Category Archives: Dieting

Hard to swallow

I loved grape soda as a child, and more than once have lamented the lack of diet options.

How about a liquored up one?


Henry’s Hard Grape is all grown up — 4.2 percent alcohol by volume, as you can see — with cool retro branding.

I appreciate both.

I was curious enough to buy a six-pack, and it’s pretty tasty. But my diet soda sensibilities are offended by the cane sugar.  To this day, it’s hard for me to drink anything with calories.

Those six hard sodas are gonna last me a good long time.

This just in…

time eat butt













Wow. Crack me up.

Snack attack

I love salt.  Salt loves me.  But is it a healthy relationship?


Turns out many of the salty snacks that I enjoy — and have previously eaten with a side of guilt — actually help lower cholesterol.

What the wha?

Quaker Oats waxes poetic about the cholesterol-reducing benefits of their oatmeal, but I have never seen a Frito Lay ad promote pretzels’ power — but they do the very same thing!

So do nuts and popcorn (sans oil and butter) and homemade potato chips!

And to think I have given the statin I take all the credit for my lowered cholesterol.  Turns out my addiction to salty snacks may have helped just as much.

Okay, maybe not as much…but I sure enjoyed them more.

Fruit and hummus, two foods I eat several times a week, also help lower cholesterol.  Who knew?  I sure didn’t.

Actually, now that I read the list, I’m wondering why I have high cholesterol at all.  It’s certainly not from my diet.  I eat all kinds of foods that help keep my numbers down.

Oh right — I inherited it.  I’d rather have money.

Sweet success

Mark Haub, I want to shake your hand.

Or perhaps you’d prefer a snack cake.

Thanks to the research you conducted at Kansas State University — Go Wildcats — there is now empirical evidence that weight loss depends on the calories going in…and not the nutritional value of the food.

Haub, a human nutrition professor, put himself on the ‘convenience store diet’ as part of a class project, restricting himself to 1800 calories a day comprised of Twinkies, Nutty Bars, Oreos, and even Doritos.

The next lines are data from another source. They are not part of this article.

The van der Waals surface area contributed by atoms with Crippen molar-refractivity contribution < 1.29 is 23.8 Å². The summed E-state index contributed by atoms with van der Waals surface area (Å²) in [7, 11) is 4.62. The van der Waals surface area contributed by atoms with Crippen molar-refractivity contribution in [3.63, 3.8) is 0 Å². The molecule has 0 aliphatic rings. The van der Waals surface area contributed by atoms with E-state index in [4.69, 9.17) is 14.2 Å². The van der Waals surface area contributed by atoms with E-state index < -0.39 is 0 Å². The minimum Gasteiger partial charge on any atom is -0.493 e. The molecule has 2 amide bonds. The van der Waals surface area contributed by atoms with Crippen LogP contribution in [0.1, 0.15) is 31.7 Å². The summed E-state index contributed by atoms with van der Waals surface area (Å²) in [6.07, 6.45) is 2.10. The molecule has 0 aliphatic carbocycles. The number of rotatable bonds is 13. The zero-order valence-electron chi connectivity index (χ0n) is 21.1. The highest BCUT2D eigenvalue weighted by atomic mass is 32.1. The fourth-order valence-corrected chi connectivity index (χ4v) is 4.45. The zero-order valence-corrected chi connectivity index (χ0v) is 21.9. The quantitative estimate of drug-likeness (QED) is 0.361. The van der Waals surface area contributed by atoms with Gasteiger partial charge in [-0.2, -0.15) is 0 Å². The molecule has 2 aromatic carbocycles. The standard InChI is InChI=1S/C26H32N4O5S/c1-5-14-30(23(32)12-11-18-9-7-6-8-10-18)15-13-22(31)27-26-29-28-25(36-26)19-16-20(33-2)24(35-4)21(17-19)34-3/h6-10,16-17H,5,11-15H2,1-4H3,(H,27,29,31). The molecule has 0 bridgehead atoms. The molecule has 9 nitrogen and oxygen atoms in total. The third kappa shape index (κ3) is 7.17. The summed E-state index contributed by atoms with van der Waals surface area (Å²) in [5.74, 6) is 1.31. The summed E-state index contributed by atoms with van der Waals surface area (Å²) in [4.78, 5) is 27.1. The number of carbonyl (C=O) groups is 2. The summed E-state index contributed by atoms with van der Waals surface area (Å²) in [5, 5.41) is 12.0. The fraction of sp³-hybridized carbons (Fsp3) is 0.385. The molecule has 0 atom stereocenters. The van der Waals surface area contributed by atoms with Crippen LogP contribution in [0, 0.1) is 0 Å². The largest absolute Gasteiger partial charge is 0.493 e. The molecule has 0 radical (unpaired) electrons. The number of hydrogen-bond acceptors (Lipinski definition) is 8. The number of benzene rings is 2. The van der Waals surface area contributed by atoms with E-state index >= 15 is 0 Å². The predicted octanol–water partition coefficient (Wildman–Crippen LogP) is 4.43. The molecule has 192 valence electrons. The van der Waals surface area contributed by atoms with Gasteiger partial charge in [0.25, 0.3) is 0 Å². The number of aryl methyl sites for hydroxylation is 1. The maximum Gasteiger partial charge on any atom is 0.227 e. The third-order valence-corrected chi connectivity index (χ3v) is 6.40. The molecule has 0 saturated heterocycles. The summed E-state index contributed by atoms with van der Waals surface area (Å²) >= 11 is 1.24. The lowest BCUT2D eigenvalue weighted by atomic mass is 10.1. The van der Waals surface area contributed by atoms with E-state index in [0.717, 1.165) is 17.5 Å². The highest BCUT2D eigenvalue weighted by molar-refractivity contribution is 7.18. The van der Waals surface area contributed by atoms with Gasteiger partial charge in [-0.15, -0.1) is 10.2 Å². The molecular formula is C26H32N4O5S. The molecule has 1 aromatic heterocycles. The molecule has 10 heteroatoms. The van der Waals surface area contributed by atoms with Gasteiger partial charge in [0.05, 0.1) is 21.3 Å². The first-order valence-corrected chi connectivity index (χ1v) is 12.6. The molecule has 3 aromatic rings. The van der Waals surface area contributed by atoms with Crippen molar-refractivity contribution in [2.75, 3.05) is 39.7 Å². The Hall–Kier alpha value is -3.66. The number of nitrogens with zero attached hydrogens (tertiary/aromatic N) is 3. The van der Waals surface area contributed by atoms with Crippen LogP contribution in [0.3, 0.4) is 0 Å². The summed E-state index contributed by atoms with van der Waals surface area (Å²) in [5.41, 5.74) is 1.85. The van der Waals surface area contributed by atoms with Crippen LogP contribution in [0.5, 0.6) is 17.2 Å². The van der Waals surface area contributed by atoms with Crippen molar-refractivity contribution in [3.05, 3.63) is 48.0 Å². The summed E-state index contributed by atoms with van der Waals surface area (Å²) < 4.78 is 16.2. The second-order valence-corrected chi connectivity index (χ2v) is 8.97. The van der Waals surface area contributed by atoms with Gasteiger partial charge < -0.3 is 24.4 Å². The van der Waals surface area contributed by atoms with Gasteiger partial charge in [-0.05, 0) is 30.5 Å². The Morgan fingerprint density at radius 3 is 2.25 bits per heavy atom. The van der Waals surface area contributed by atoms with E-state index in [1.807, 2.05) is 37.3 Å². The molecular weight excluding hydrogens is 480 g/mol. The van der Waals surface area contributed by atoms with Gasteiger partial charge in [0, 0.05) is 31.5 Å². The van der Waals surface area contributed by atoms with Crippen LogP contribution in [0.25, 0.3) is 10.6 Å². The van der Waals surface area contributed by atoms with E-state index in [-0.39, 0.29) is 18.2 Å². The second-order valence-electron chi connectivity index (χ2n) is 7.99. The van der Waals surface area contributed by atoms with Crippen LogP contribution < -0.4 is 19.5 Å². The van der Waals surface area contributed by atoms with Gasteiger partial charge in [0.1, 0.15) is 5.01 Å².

Haub shed 27 pounds in two months, and his other health factors improved as well.  Lower triglycerides.  Lower bad cholesterol.  Higher good cholesterol.

He did take a multivitamin and drink a protein shake each day, and tried to eat a vegetable serving as well — usually something green.  But at least two-thirds of his daily diet came from snack foods.

In the CNN article, Haub sounds a little conflicted by his success.   Personally, I feel vindicated.   Although my diet is not as junkie as his study, I have never eaten as healthy as experts recommend, and have gotten my share of flack about it over the years.

Now, when I reach for Froot Loops as a snack, I’ve got scientific proof —

It’s diet food, people.

Everything in moderation

I don’t run.  I don’t spin. I rarely ‘feel the burn.’

But I can walk tremendous distances…and living in New York City, often find myself doing so on a daily basis.

Lucky thing.

Researchers from Penn State recently found that women ‘of a certain age’ have more energy and confidence after 30 minutes of moderate exercise than those who make strenuous workouts their routine.

Told ya.

The study also revealed that women who exercise at moderate levels were more likely to stay active over time — take that! — and those who worked out more vigorously reported feeling ‘sad or anxious’ afterward.

(It’s that burn thing — I’m telling you.)

But does more ‘energy and confidence’ mean that moderate exercisers are more fit?  Not necessarily, says Penn State.

Well, DUH.

All you have to do is take a look at the arms of a super exerciser like Kelly Ripa or Madonna to know that a woman who kicks it harder is gonna be more ripped.

But is she happier?  Penn State says no.

And to make myself feel better, I’m going to go with that.


Name calling

Have you ever heard of Gourmand Syndrome?

It occurs when a certain section of the brain’s right hemisphere is damaged.  Patients become obsessed with food…specifically ‘fine dining’ choices.

For example, a snowboarder recently sustained brain damage in a near-fatal accident and awoke from a coma experiencing intense cravings for basil pesto, a food he had no particular feelings for prior to the fall.

I’m fascinated by this disease…because I think I have its polar opposite.